Before you purchase a stand-alone deep freezer for storing your college kid’s bulk pizzas through the summer or the garden harvest you need to last through the winter, it’s important to answer a few questions about your needs:
What capacity should the freezer hold?
Do you want an upright or chest freezer?
How much floor space is available for the freezer?
These questions may be difficult to answer independently of each other since it’s likely that each type of deep freezer offers a non-negotiable benefit that suits your needs. For example, if space is a premium in your home, then an upright freezer may be your only choice. But if you live in an area that’s prone to power outages, then a chest freezer is the style that will keep your perishables frozen the longest.
Determine Your Freezer Capacity Needs with This Formula
You can estimate that 1 cubic foot of deep freezer space will hold about 35 pounds of food. So, if your main goal is to save cash by buying food in bulk, then you’ll want to purchase a deep freezer based on the capacity that agrees with the size of your family. To determine how much room you’ll need, multiply the number of people in your family by 2.5 cubic feet. (For example, if you have a family of 5, your capacity needs will be 5 x 2.5 = 12.5 cubic feet.) Residential deep freezers are available for storage needs as small as 5 cubic feet or up to about 25 cubic feet.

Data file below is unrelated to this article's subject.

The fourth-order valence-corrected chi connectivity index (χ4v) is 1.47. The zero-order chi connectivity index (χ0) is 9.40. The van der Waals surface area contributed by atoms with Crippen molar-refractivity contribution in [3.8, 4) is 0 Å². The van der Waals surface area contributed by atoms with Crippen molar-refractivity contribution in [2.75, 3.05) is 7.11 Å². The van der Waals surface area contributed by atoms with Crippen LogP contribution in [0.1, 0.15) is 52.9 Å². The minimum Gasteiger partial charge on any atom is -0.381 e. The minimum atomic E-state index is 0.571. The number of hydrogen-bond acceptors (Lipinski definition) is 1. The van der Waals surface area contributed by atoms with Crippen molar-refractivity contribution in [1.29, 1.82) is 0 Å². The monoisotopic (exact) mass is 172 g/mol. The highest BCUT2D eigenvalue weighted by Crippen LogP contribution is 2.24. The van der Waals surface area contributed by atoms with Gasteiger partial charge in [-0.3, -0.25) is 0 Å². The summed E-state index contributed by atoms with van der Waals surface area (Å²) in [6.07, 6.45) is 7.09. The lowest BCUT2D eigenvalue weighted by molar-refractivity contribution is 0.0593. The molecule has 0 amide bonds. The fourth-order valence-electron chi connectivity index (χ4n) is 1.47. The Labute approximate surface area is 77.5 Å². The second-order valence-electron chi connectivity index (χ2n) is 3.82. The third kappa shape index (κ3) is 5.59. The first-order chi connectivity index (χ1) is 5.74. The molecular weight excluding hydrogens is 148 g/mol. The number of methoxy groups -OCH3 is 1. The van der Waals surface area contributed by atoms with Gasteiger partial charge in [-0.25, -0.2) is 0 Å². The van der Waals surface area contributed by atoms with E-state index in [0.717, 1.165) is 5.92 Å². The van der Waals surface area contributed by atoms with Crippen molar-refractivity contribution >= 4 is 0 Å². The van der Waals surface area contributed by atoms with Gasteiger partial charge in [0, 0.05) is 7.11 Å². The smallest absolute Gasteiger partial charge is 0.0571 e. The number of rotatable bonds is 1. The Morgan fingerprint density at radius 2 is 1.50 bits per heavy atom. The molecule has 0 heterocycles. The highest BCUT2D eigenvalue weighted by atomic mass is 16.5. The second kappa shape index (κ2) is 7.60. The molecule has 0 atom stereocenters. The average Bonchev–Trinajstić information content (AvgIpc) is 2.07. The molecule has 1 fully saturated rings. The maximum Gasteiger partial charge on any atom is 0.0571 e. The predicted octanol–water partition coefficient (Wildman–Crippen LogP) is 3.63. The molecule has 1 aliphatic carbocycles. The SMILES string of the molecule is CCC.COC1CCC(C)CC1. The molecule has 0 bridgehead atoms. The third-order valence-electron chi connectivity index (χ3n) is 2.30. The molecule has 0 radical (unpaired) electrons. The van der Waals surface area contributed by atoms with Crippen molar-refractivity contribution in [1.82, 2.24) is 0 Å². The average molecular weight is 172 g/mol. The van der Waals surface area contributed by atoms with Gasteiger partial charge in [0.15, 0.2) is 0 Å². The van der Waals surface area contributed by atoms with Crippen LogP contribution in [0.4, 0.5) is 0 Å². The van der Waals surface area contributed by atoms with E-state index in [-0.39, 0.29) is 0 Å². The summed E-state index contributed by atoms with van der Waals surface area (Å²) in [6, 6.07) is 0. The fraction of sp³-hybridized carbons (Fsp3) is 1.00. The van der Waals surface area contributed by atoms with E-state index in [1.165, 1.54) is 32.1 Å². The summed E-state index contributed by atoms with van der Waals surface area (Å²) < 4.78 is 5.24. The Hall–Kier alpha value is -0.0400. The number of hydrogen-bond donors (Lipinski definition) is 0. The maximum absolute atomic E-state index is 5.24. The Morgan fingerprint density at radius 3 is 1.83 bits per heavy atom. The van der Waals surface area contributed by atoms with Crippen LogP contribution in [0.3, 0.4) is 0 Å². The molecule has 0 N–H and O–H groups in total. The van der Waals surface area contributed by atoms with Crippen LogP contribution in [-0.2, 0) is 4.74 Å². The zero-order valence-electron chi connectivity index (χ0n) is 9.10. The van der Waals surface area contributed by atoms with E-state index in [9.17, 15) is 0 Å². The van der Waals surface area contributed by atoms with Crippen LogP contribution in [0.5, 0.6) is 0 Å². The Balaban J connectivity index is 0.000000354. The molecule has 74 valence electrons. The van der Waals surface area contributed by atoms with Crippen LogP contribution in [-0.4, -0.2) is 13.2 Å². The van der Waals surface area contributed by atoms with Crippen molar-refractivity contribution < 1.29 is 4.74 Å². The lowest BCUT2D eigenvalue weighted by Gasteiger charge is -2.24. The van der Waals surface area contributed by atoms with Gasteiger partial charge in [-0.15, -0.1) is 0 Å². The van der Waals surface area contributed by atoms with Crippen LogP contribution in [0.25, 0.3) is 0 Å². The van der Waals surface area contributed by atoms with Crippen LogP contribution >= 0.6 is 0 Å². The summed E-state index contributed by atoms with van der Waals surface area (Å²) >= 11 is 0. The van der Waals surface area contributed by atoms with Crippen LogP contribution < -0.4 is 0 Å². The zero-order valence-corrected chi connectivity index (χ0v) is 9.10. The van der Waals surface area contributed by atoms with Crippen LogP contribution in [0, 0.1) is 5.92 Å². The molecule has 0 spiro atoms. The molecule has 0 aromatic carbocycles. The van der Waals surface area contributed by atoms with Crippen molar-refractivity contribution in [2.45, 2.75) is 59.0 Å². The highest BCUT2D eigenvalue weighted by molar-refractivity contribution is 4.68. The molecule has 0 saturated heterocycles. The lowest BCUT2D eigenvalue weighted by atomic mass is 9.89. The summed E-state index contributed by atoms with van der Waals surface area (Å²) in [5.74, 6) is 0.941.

What to Know About Upright Freezers
Stand-alone upright freezers typically take up a 2 ½’ x 2 ½’ square of floor space, making them easy to tuck into a side room, large pantry, or small garage. (Don’t forget to add at least an inch to the freezer’s footprint measurement. The unit needs some space around each side to allow for airflow.)
Uprights often feature racks and shelves (similar to a refrigerator) so you can organize their contents for easy access, but you’ll trade both space and energy efficiency for that convenience.
What to Know About Chest Freezers
Chest freezers may take up a rectangular space that’s approximately 2’ x 6’ so you’ll probably want to hide it away in the basement or garage. (Don’t forget to add at least an inch to the freezer’s footprint measurement. The unit needs some space around each side to allow for airflow.)
Chests can store about 20% more than uprights because the space isn’t divided by racks or shelves. But what you’ll lose in content access, you’ll save in freezer burn and lower, more consistent temperature (energy efficiency).
If you just can’t decide which style is best, ask around! Families of a similar size to yours will probably have some good advice about which type of freezer will meet your needs.